The Consumer Protection Paradox
Posted: 6 Feb 2014
Date Written: January 30, 2014
The Consumer Financial Protection Bureau (CFPB) was created under the Dodd Frank Act with a primary goal of regulating consumer protection with regard to financial products and services. In an effort to creating a resilient banking/ financial services sector, numerous proposals in the form of laws have been enacted since the financial crisis and the financial institutions are spending a lot of time and resources getting their arms around these laws and their possible impact on the conduct of their businesses. Many financial institutions are uncertain on how these laws can affect them. This uncertainty hovers more around the clique of community banks and the mid-sized financial institutions.
The CFPB has jurisdiction over these institutions and a lot of concerns have been expressed by the banks under this domain. One major concern is the potential impact of the Qualified Mortgage rule that recently came into effect. The problems that the banks envision are primarily driven by the limited resources and cost of regulation compliance. Assuming the banks overcome the bottleneck of limited resources, in the context of the Qualified Mortgage rule, there are a plethora of other challenges that could present before them. The rule has a great propensity to hurt the consumer base from a community standpoint. Fewer consumers could start getting qualified for a mortgage as these mortgages are typically held on the institution’s balance sheet. This can happen for the following reasons:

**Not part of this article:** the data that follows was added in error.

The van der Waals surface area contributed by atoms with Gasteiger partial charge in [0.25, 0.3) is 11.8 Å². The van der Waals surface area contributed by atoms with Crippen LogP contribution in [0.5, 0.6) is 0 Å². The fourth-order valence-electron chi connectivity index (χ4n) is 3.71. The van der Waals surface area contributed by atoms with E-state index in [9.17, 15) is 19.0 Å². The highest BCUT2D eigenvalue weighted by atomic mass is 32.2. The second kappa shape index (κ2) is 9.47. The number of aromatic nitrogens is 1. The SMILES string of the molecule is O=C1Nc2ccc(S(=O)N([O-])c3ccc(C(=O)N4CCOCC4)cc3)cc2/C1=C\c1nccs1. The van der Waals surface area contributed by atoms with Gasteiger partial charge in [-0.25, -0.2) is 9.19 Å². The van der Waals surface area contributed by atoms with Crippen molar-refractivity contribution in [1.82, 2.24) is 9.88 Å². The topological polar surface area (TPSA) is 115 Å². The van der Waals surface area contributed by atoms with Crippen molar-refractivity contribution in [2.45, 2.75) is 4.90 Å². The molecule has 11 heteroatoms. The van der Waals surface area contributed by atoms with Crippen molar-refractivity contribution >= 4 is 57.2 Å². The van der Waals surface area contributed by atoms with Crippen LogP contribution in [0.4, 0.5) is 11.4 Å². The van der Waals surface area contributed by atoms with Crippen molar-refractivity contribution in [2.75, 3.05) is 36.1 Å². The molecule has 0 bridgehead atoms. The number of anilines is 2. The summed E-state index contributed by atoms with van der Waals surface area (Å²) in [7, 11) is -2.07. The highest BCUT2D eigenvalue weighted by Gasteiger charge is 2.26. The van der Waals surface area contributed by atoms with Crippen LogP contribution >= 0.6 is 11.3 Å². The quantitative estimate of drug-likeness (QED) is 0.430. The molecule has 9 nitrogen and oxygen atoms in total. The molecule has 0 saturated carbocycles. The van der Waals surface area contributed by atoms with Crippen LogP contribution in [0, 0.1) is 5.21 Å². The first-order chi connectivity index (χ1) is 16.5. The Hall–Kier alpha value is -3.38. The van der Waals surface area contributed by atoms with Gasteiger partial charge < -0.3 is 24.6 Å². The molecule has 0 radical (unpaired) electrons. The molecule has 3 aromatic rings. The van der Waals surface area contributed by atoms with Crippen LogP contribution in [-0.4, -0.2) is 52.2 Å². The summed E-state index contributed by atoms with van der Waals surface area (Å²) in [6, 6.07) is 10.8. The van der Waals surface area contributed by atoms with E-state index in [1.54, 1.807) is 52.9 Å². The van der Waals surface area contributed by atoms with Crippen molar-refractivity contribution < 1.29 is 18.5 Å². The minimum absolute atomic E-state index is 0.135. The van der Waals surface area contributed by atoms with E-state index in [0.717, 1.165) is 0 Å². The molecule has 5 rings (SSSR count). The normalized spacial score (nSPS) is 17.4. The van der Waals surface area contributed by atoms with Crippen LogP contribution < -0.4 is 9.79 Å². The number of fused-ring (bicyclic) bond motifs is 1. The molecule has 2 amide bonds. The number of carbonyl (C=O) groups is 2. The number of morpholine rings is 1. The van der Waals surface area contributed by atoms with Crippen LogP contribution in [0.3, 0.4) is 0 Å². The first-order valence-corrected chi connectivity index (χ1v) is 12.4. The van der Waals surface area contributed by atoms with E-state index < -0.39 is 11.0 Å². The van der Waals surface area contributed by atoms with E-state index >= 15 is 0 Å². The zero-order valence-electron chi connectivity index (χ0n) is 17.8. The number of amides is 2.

• The institution does not perceive an ability to obtain a safe harbor by writing these mortgages.
• The risk of loss and the potential risk of litigation can make the mortgage underwriting for this class of consumers prohibitive.
• Inordinate efforts to obtain a balance between consumer retention and safety and soundness of the institution can further narrow their consumer base.
• The rule for a balloon loan to qualify for a QM status could also limit loan originations in the community banks belonging to many state jurisdictions.
It is also worth speculating the possible consequences arising from the above stated challenges.
• Several small banks can start shutting down their mortgage operations.
• The institutions may have to revisit their business strategies in order to become viable and efficient.
• The reforms could serve as a catalyst for business model changes at many of these institutions.
As these institutions are trying to grapple with issues relating to regulation compliance, it is a common notion among the market entities that these institutions are excessively victimized through regulations. Denying access to credit to the smaller consumers through the smaller financial institutions could put both parties in jeopardy. It may thus be worth for the agencies to revisit these clauses in order to ensure a safe access to credit. Any measure in this direction could only translate into consumer protection and in turn help the institutions at large. If a federal body is being designed to protect the consumers while preserving credit access, as the name (CFPB) suggests, the mandates governed by the body must achieve just that and any measures contrary to its philosophy become paradoxical.
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